SISTER MARY IGNATIUS EXPLAINS IT ALL FOR YOU
and VAMPIRES IN CHICAGO
Raven Theatre clearly thought it had a captivating double bill with Christopher Durang's Sister Mary Ignatius Explains It All for You and Patrick Couillard's Vampires in Chicago. But faced with two plays of such wildly different caliber, Michael Menendian's staging does the Couillard one-act too much justice and the Durang not enough.
Vampires in Chicago has all the faults of a first play. Its plot never comes to life. Confusing, cluttered, and unfocused, it sags under the weight of its exposition. It seems like a weak Anne Rice rip-off or an extended episode of Tales From the Darkside. And, as revealed by the audience's premature applause, it doesn't know how to end.
The 178-year-old George (Paul Myers) has converted his apparent lover Keith (Wayne Kneeland) to the cult of Nosferatu. Keith, a cold-blooded killer who stalks the south side making random kills, befriends Paula (JoAnn Montemurro), an amoral vampire groupie who lets them park their coffins in her cellar. Playing Nancy to his Sid, Paula badly wants to be undead, even if it means that her mother, friends, and relatives must die. Oh well, she rationalizes, Aunt Toots was getting on anyway. George tricks Paula by offering her a fortune to exchange her life for immortality, then betrays her by trying to kill her. He's thwarted by the predawn return of Keith, who gallantly rescues her, transforms her into a fellow creature of the night, and dispatches George through some solar torture.
George's ordeal is nothing compared to that of watching this talky, tedious 70-minute play, which can't make up its mind about its characters. Though Paula is clearly portrayed as scum, it's George--admittedly a louse even by Dracula standards--who gets punished for trying to dispatch her. Did two incompatible versions of Vampires in Chicago get welded together without alteration?
Though graced with a cast far smarter than their lines, Menendian's production huffs and puffs but can't make a rambling script feel purposeful. Still, the players don't succumb without a fight. Epicene and detached, Myers gives George a magisterial malevolence that, with the right material, could be downright creepy. Kneeland's forthright Keith is honest enough to seem bored by his and George's petty small talk. Montemurro actually milks Paula's casual depravity for laughs (even if that means joking about getting rabies while George gives her the big bite)--but even this incongruity is testimony to the play's lack of control over its clashing tones.
A much more reliable venture is Sister Mary Ignatius Explains It All for You, Durang's slash-and-burn put-down of imperious nuns. The smug, self-righteous, literally hell-raising Sister Mary is a tyrant of the Catholic classroom, with a killer deadpan and an inflexible doctrine that would be funny if it didn't do such harm. As relentless as she is ignorant (she knows the Bible only secondhand), Mary hectors the audience about obscenities such as limbo for the unconfessed and for people who ate meat on Friday before the Pope said it was OK.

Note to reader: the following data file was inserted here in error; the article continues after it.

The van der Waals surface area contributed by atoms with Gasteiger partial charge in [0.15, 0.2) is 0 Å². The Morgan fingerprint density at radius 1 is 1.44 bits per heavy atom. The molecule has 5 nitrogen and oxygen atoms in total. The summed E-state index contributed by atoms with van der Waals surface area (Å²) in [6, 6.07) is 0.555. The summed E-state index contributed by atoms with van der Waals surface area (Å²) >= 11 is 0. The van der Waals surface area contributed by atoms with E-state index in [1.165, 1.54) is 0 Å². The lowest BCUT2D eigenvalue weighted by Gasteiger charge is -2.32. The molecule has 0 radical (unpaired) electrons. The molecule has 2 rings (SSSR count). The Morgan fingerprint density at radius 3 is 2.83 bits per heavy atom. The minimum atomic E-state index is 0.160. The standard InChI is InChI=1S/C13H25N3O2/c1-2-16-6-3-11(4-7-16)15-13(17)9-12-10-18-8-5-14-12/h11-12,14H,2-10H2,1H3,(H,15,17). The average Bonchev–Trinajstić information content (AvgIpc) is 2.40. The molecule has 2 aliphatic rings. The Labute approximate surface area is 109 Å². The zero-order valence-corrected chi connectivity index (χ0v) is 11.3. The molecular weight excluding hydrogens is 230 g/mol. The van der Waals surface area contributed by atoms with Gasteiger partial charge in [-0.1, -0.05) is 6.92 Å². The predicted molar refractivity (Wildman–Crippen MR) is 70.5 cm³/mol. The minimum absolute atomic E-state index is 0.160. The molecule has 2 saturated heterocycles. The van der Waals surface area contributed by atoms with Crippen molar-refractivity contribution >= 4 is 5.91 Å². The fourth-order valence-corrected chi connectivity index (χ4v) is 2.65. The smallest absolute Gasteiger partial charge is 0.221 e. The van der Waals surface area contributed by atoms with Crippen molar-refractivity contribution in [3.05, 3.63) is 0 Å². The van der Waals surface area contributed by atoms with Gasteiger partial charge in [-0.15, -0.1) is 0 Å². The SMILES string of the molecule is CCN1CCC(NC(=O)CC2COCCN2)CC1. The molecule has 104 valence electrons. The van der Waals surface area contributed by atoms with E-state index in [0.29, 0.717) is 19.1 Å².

Abhorring abortion, she sees the miracle of birth as a punishment for having sex without wanting to procreate. When asked if all prayers are answered, she slyly responds, "Yes--but often the answer is no." As if she holds the keys to the kingdom, she keeps a personal list of those going to hell. Her latest victim, whom she trains by rewarding him with cookies for spouting nonsense, is an impressionable seven-year-old boy named Thomas (played with touchingly real innocence by Chris Creighton).
Sister Mary thrives on guilt and suffering. As she explains it, nobody's misery, not even that of the boy she refused permission to go to the bathroom even though his bladder was bursting, can stack up against Christ's three hours on the cross. She says that in the shadow of that sacrifice they ought to be ashamed to complain. Better to shut up and suffer, and wait for a reward in a distant afterlife. Asked to explain why an all-powerful God lets evil flourish and good people suffer, she doesn't deign to reply.
Sister Mary is confronted with four former pupils she left perversely unprepared for the real world--an adulteress, a gay man, an alcoholic, and a woman who had an abortion. Of course their all-too-human pleas for understanding fall on deaf ears. They might have been her nemesis; instead the play ends violently with Sister Mary in the ascendant.
Unfortunately, Durang didn't know when he'd made his case, and his play now seems much more strident, whining, and sophomoric than it did over a decade ago--too naively indignant at the sort of Catholic absurdities, contradictions, and hypocrisy that Voltaire exposed long ago. It's as if Durang had a dirty-laundry list of grievances and checked each off as he went along. But Sister Mary is hardly the only person who can be blamed for her students' far from exclusively Catholic troubles.
Part of the problem could also be Robin Baber's Mary. Baber certainly suggests the unctuous complacency that surrounds this nun, and she throws her weight around wonderfully. But Baber doesn't snap Durang's whip hard enough or build her character's rage at being contradicted by impudent former students. And the students never suggest the menace that could make us hope that Sister Mary will receive her comeuppance. After they arrive to make their obvious denunciations, the play loses momentum and energy, and even the frenetic ending can't lift it from this torpor.